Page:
With these goals in mind, the United States seeks to:

  • Promote democracy as a means to achieve security, stability, and prosperity for the entire world;
  • Assist newly formed democracies in implementing democratic principles;
  • Assist democracy advocates around the world to establish vibrant democracies in their own countries; and
  • Identify and denounce regimes that deny their citizens the right to choose their leaders in elections that are free, fair, and transparent.

The Bureau of Democracy, Human Rights, and Labor (DRL) is committed to supporting and promoting democracy programs throughout the world. As the nation’s primary democracy advocate, DRL is responsible for overseeing the Human Rights and Democracy Fund (HRDF), which was established in 1998 to address human rights and democratization emergencies. DRL uses resources from the HRDF, as well as those allocated to Regional Democracy Funds, to support democratization programs such as election monitoring and parliamentary development.

Over the past quarter-century, a large number of nations have made a successful transition to democracy. Many more are at various stages of the transition. When historians write about U.S. foreign policy at the end of the 20th century, they will identify the growth of democracy–from 30 countries in 1974 to 117 today–as one of the United States’ greatest legacies. The United States remains committed to expanding upon this legacy until all the citizens of the world have the fundamental right to choose those who govern them through an ongoing civil process that includes free, fair, and transparent elections.

Advancing Freedom and Democracy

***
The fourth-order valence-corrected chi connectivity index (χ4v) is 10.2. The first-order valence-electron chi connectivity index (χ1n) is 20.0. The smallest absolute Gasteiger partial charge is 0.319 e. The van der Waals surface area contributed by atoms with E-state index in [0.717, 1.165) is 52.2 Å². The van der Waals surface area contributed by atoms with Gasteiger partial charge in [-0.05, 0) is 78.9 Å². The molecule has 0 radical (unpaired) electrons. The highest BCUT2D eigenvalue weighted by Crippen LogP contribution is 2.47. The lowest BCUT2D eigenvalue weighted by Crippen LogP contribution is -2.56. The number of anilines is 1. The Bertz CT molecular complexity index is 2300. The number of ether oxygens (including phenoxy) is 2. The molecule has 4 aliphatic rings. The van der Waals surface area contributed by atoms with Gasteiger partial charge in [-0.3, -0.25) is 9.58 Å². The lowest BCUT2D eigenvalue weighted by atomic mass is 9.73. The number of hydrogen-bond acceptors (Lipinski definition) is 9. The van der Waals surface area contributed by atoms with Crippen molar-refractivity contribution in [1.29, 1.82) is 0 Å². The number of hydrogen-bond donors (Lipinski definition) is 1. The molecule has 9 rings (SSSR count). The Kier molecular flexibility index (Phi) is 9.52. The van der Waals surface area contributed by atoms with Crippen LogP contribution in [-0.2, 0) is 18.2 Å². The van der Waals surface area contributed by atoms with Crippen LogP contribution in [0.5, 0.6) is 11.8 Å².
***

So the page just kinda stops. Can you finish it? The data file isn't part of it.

“We look forward to working with all who embrace genuine and inclusive democracy. What we will oppose is an attempt by any group to restrict the rights of others, and to hold power through coercion and not consent. Because democracy depends not only on elections, but also strong and accountable institutions, and the respect for the rights of minorities.”  – President Barack Obama

The Advancing Freedom and Democracy Report describes efforts by the U.S. Government to support democracy and human rights in nondemocratic countries and countries undergoing democratic transitions worldwide. The U.S. Department of State submits this report in accordance with the ADVANCE Democracy Act of 2007.

Senior Advisor to the Secretary for Civil Society and Emerging Democracies

Tomicah Tillemann was appointed as the Senior Advisor for Civil Society and Emerging Democracies in October 2010. In collaboration with department bureaus, Dr. Tillemann and his staff are responsible for helping to develop and operationalize the civil society agenda and strengthen emerging democracies.

One of S/SACSED’s key initiatives is the Strategic Dialogue with Civil Society. The office also orchestrates engagement with the Community of Democracies and generates strategic partnerships to advance democracy abroad.

Goals

  • To elevate the role of civil society in the formulation of U.S. foreign policy.
  • To support emerging democracies as they work to complete successful transitions.
  • To engage multilateral organizations that advance democracy and civil society.
  • To promote the independence of civil society globally.

— (End excerpts from the US Department of State web pages) —

I infer that the USA initiated the formation of “Community of Democracies” to further the mission and goals of the US State Department. Here is about this organization:

Community of Democracies

Our vision The Warsaw Declaration

glowna-box1-communityAccording to the Declaration, these are the core principles and practices that the member states of the Community of Democracies agree to uphold:

  •  The right of citizens to choose their representatives through regular, free and fair elections, with universal and equal suffrage, open to multiple parties, conducted by secret ballot, monitored by independent electoral authorities, and free of fraud and intimidation.